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Parametric and Semiparametric Estimation in Models with Misclassified Categorical Dependent Variables

  • Dustmann, Christian


    (University College London)

  • van Soest, Arthur


    (Tilburg University)

We consider both a parametric and a semiparametric method to account for classification errors on the dependent variable in an ordered response model. The methods are applied to the analysis of self-reported speaking fluency of male immigrants in Germany. We find that a parametric model which explicitly allows for misclassification performs better than a standard ordered probit model and than a model with random thresholds. We find some substantial differences in parameter estimates and predictions of the different models.

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Paper provided by Institute for the Study of Labor (IZA) in its series IZA Discussion Papers with number 218.

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Length: 45 pages
Date of creation: Nov 2000
Date of revision:
Publication status: published in: Journal of Business and Economic Statistics, 2004, 22 (3), 312-321
Handle: RePEc:iza:izadps:dp218
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  1. Das, J.W.M. & van Soest, A.H.O., 1997. "Expected and realized income changes : Evidence from the Dutch socio-economic panel," Other publications TiSEM bdbe10dd-649c-4521-ab28-7, Tilburg University, School of Economics and Management.
  2. Lee, Lung-Fei & Porter, Robert H, 1984. "Switching Regression Models with Imperfect Sample Separation Information-With an Application on Cartel Stability," Econometrica, Econometric Society, vol. 52(2), pages 391-418, March.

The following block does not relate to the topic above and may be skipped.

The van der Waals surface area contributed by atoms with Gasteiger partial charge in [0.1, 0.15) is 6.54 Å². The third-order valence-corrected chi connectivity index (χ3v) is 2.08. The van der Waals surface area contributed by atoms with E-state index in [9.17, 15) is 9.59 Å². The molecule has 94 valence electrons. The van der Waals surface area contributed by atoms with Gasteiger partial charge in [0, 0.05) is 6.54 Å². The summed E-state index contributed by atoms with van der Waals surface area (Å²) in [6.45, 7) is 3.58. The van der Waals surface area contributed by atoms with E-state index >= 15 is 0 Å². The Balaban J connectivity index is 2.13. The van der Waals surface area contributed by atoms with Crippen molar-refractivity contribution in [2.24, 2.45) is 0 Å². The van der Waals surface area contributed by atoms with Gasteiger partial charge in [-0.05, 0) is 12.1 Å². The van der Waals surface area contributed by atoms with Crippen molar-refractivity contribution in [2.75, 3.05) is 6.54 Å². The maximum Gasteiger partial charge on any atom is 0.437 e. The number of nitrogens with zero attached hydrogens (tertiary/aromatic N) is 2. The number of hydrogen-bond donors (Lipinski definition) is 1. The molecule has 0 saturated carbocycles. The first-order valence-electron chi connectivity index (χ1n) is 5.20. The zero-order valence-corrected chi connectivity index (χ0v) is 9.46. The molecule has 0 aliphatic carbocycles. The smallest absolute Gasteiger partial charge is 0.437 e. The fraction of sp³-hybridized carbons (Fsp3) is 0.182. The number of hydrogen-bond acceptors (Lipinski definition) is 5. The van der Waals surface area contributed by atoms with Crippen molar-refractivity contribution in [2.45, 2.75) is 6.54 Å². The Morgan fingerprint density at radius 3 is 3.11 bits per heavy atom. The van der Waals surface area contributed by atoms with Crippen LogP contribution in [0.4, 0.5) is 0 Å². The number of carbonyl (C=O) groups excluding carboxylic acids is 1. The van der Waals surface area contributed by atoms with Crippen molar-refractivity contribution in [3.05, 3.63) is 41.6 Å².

3. Rivera-Batiz, Francisco L., 1990. "English language proficiency and the economic progress of immigrants," Economics Letters, Elsevier, vol. 34(3), pages 295-300, November.
  4. Clark, Andrew E & Oswald, Andrew J, 1994. "Unhappiness and Unemployment," Economic Journal, Royal Economic Society, vol. 104(424), pages 648-59, May.
  5. Douglas, Stratford M & Conway, Karen Smith & Ferrier, Gary D, 1995. "A Switching Frontier Model for Imperfect Sample Separation Information: With an Application to Constrained Labor Supply," International Economic Review, Department of Economics, University of Pennsylvania and Osaka University Institute of Social and Economic Research Association, vol. 36(2), pages 503-29, May.
  6. Dustmann, Christian, 1994. "Speaking Fluency, Writing Fluency and Earnings of Migrants," Journal of Population Economics, Springer, vol. 7(2), pages 133-56.
  7. Yoram Ben-Porath, 1967. "The Production of Human Capital and the Life Cycle of Earnings," Journal of Political Economy, University of Chicago Press, vol. 75, pages 352.
  8. Hausman, J. A. & Abrevaya, Jason & Scott-Morton, F. M., 1998. "Misclassification of the dependent variable in a discrete-response setting," Journal of Econometrics, Elsevier, vol. 87(2), pages 239-269, September.
  9. Han, Aaron K., 1987. "Non-parametric analysis of a generalized regression model : The maximum rank correlation estimator," Journal of Econometrics, Elsevier, vol. 35(2-3), pages 303-316, July.
  10. Chiswick, Barry R & Miller, Paul W, 1995. "The Endogeneity between Language and Earnings: International Analyses," Journal of Labor Economics, University of Chicago Press, vol. 13(2), pages 246-88, April.
  11. McManus, Walter & Gould, William & Welch, Finis, 1983. "Earnings of Hispanic Men: The Role of English Language Proficiency," Journal of Labor Economics, University of Chicago Press, vol. 1(2), pages 101-30, April.
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